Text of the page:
My aronias go ombre when they change colour: from light orange at the bottom, through dark orange, red, and finally near-black.

When it comes to indoor plants, I’m an indifferent and ignorant gardener. Out in the garden, I know all the species and varieties that I have, and that I don’t have but could have. Indoors, there’s various green things, and I only know the names of some of them. I re-pot them way less often than they deserve, and I’m only diligent about watering the most sensitive ones. The rest all get watered on the same schedule, when Eric thinks its time – no individual attention there.

Therefore it’s a pleasant surprise when some of the plants look like they really thrive.

The apple tree has been dropping apples. I thought that meant it was time to pick them all, but when we tried doing that, most of the fruit still on the tree turned out to be not at all ripe yet – all greenish and stuck hard to the branch.

We did pick the ripe ones on the ground though, and they were plenty. The pile in the photo is just a small part of today’s harvest. Some were a bit bruised, but since the ground is soft and padded with grass (what a great excuse to not mow the lawn there!) we also found many that were unblemished and in perfect shape.

Plenty of apples this year.

There’s no way we can eat them all. We can eat some as they are, and bake a cake or two,] or even three, but that’s it. We’ve made apple jam in the past, and apple wine, and apple chutney. They’ve all been delicious, but we don’t actually eat/drink much of any of those. One batch of apple wine lasts us years. But maybe we could juice them?

The Ribes (flowering currant) are among the (surprisingly few) failed parts of the new hedge. Two of the three bushes I planted look to be completely dead, with not a single green leaf on them. Some others that at first looked dead (such as a few of the Spireas) have sprouted at least a few puny green leaves after the drought ended, but not these two. I’m very pleased that it ended so well, given the circumstances.

Most of the hedge survived and is even thriving much better than I had expected. The Aronia bushes are full of berries. The Potentilla are blooming, even though they have been on the verge of dropping their leaves, repeatedly. The Mahonias also look to be doing well.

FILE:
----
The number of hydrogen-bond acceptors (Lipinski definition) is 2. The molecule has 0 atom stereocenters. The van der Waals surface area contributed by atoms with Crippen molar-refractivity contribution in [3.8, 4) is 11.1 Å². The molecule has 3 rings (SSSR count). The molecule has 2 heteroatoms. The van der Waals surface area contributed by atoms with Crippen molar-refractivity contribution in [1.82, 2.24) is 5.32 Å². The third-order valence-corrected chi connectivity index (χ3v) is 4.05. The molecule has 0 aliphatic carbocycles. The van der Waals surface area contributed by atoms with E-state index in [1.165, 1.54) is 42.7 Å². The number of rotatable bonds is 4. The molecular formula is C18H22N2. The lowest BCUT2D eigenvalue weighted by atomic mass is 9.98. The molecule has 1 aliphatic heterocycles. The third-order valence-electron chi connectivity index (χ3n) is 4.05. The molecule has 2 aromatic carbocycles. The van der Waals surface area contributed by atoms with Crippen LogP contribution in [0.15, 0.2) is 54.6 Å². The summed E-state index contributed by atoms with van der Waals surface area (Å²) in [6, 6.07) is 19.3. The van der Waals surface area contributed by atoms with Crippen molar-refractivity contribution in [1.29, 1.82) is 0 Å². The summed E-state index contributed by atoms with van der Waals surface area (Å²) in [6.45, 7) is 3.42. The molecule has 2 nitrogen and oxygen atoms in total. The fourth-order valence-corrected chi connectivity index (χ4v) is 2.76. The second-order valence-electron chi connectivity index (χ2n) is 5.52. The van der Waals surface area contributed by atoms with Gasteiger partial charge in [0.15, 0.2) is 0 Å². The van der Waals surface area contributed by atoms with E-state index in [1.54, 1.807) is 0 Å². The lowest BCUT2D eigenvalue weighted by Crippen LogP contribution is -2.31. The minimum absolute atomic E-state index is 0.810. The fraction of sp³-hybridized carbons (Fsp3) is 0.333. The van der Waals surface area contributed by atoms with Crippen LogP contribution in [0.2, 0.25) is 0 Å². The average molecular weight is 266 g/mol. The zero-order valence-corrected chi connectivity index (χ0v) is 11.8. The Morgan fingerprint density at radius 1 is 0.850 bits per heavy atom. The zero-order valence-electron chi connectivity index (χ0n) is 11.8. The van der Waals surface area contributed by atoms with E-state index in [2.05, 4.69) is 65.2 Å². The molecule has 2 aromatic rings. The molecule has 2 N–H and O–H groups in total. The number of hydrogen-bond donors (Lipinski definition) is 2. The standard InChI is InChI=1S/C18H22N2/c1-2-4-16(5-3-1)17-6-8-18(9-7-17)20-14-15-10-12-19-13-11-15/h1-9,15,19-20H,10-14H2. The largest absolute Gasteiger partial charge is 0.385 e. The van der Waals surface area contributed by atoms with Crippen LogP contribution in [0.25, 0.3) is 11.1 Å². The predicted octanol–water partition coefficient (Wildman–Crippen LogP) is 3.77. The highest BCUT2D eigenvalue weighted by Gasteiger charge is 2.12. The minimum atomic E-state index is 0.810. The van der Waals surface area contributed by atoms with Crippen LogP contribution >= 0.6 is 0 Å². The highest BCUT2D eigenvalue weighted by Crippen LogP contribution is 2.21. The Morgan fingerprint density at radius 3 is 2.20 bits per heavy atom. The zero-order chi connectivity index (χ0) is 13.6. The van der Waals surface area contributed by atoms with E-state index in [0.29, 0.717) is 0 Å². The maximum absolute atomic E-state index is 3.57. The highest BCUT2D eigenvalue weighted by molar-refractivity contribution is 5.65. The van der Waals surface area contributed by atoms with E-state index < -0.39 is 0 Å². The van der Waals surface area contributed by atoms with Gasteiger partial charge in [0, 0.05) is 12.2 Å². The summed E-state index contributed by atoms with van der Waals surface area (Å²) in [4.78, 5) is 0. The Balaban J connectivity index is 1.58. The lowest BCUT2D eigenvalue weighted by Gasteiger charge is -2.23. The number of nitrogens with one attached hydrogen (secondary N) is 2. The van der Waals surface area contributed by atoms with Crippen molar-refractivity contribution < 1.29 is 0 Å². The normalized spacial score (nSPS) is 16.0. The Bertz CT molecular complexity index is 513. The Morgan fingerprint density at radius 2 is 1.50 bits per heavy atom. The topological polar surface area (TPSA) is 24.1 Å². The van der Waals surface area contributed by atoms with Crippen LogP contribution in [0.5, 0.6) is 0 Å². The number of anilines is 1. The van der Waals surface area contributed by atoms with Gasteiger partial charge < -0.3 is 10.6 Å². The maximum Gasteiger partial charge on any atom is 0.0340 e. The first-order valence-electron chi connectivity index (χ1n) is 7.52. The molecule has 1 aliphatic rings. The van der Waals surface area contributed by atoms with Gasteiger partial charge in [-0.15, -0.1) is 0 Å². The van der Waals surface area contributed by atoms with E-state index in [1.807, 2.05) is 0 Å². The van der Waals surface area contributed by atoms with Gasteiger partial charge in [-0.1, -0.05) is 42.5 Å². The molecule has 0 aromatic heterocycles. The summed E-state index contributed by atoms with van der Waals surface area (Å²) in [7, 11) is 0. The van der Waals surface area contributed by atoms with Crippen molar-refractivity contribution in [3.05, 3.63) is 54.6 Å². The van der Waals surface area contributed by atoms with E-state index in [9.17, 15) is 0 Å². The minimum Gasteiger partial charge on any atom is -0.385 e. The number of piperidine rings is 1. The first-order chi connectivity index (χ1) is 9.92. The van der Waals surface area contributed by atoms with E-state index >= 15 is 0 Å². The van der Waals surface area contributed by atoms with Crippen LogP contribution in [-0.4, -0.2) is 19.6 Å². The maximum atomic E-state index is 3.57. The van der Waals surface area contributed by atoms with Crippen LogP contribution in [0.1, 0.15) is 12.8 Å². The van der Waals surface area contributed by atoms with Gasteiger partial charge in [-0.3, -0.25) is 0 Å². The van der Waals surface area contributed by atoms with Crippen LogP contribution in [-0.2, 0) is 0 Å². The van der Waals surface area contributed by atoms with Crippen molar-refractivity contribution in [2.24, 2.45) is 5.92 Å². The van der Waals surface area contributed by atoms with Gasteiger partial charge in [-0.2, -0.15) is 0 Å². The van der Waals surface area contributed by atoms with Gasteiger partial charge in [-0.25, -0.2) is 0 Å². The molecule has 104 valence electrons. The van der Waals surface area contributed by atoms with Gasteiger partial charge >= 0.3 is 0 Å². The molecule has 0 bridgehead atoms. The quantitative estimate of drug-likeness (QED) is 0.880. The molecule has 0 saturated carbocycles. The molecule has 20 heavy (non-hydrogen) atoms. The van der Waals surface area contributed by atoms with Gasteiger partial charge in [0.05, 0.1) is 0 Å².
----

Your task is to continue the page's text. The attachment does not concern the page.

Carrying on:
The kitchen faucet is leaking.

The oven door is falling apart and it takes a special two-hand “twist and lift and pull” to open it fully.

And the veneer on the kitchen table is worn through in places, and two of the chair backs have broken and been screwed together.

But it makes no sense to replace these things one by one when what we really need is a whole new kitchen, so we make do and keep patching things until I somehow find the time to go kitchen shopping. It’s kind of close to becoming urgent.

Finally, finally proper heavy rainfall during the night.

The lawn has been dead for a long while. Now even large trees are being affected by this summer’s drought. This is what several nearby birches look like: the leaves all dead and yellow, even though autumn is still far away.

Our cherry tree is still green but all the leaves are wilting, and the cherries themselves have dried on the tree. The new hedge only survives (mostly) because of diligent watering. The flowers on the deck are dead; I gave up trying to keep them alive.

The ugly electrical cabinets at our street corner have bothered us for a long while. A neighbour (who also has an electrical cabinet) has prettified theirs with an oilcloth cover. We now have the same. They definitely look more cheerful this way. And the white-and-green colours match the dogwood bushes.